John McPhillips, MD of Digital Office Group, spoke to Nell Walker in October 2018’s issue of Dealer Support about the growth of his business and the secrets behind its success
The MD of Digital Office Group in Leicestershire, John McPhillips, has been selling Xerox products since the early 80s, becoming an agent for the company in 1992 after working at Xerox for several years before this. After two years as a sole trader, Digital Office morphed into a limited company selling Xerox products but only in the Leicestershire area. Although it was able to grow during this time – taking its team from four to eight people and moving to larger premises – the company was restricted as it was unable to sell beyond its home county.
However, in 1998, the European governing body rules changed, allowing Digital Office to sell in all areas. Before this time, the company turnover plateaued at £1m but within a year of the changes rose to £2.5m. Now, it has grown to a £6m company and is continuing to thrive, with its two business arms – Digital Office Systems and Digital Office Services – each moving into their own premises with 24 staff between them. So, having focused for nearly two-and-a-half decades on a particular type of product, what technology changes have driven Digital Office’s direction?
“It’s a very competitive market, and a mature one,” says John. “To think that only 20 years ago our business was all about photocopying, the change in our business model has been dramatic and this is due to the digital multifunctional device.”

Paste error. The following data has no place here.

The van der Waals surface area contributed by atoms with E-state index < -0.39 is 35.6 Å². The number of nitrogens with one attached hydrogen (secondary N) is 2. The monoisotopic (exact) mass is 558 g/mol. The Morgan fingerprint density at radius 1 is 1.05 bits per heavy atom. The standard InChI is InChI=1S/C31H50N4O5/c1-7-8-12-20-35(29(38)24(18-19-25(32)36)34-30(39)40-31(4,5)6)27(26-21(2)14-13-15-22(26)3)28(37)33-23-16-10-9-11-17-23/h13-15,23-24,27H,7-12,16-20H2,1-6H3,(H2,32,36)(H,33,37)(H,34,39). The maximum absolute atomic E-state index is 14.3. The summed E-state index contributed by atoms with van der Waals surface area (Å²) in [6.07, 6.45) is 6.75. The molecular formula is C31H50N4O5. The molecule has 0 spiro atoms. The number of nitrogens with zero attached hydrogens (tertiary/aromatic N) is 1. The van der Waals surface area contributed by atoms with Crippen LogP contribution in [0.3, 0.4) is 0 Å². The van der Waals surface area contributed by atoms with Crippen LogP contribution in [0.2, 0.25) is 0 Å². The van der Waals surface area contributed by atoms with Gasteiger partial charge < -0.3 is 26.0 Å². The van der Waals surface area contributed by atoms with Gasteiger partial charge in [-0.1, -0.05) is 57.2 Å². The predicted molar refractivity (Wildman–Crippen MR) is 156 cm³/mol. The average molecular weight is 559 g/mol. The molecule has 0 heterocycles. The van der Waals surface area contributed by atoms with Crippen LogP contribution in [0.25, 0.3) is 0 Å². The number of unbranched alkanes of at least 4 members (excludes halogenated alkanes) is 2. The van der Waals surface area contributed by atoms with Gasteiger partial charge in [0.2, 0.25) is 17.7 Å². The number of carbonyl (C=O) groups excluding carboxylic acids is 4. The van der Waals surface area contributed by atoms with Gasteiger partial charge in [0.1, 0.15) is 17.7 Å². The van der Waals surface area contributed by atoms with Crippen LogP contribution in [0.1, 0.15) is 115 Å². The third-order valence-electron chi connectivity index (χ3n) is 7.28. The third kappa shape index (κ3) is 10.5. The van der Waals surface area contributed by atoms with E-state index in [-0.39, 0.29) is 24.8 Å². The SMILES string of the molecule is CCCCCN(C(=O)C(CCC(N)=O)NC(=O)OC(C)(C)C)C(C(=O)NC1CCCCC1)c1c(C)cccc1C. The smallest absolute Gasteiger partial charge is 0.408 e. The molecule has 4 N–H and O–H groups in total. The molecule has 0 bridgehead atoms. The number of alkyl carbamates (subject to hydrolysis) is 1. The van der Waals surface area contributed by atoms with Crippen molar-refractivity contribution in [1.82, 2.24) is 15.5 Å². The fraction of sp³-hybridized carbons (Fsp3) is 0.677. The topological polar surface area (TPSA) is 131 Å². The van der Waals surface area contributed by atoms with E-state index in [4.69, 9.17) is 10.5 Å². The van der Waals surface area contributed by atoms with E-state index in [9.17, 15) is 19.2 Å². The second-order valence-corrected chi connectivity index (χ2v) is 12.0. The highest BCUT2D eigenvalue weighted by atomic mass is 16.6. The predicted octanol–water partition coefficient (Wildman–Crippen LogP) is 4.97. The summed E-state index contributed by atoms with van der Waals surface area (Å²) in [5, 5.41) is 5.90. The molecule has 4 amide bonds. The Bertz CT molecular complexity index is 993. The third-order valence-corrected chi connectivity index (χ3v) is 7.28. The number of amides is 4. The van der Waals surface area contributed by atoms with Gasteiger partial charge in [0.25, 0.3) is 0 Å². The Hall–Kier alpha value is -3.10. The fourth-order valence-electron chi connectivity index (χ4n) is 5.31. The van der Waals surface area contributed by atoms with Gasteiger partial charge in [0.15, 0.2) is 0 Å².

Most devices are connected to networks or PCs and now allow printing from smart phones. Added to this, there are more and more software applications on offer; we are now able to download apps – similar to those used smart phones – onto the devices, which has made the simple photocopier a workplace assistant and valuable tool for customers.
John adds: “Competitors offer similar things in terms of technology and, on the face of things, look and feel similar, but when you start going into the various products and specifications, we differ greatly in terms of security, features and ease of use. We also stand out when it comes to our managed print service offering, which gives the customer greater continuity in terms of service level delivery, whether you are in Lands’ end or John O’Groats.”
John is passionate about the support that Digital Office offers their customers and how they are managed through the life cycle of a contract. The company has a robust process in place for ensuring that salespeople work to their fullest ability and visit every single customer, because, in John’s words, “A customer left and who is not contacted for a long periods, may not give you the consideration needed when replacing devices – it’s something that’s open to vulnerability. We believe our process and management of the contracts pulls us through. In today’s market, what makes us different is the way we handle customers and the integrity of the sales force when dealing with existing and new clients.”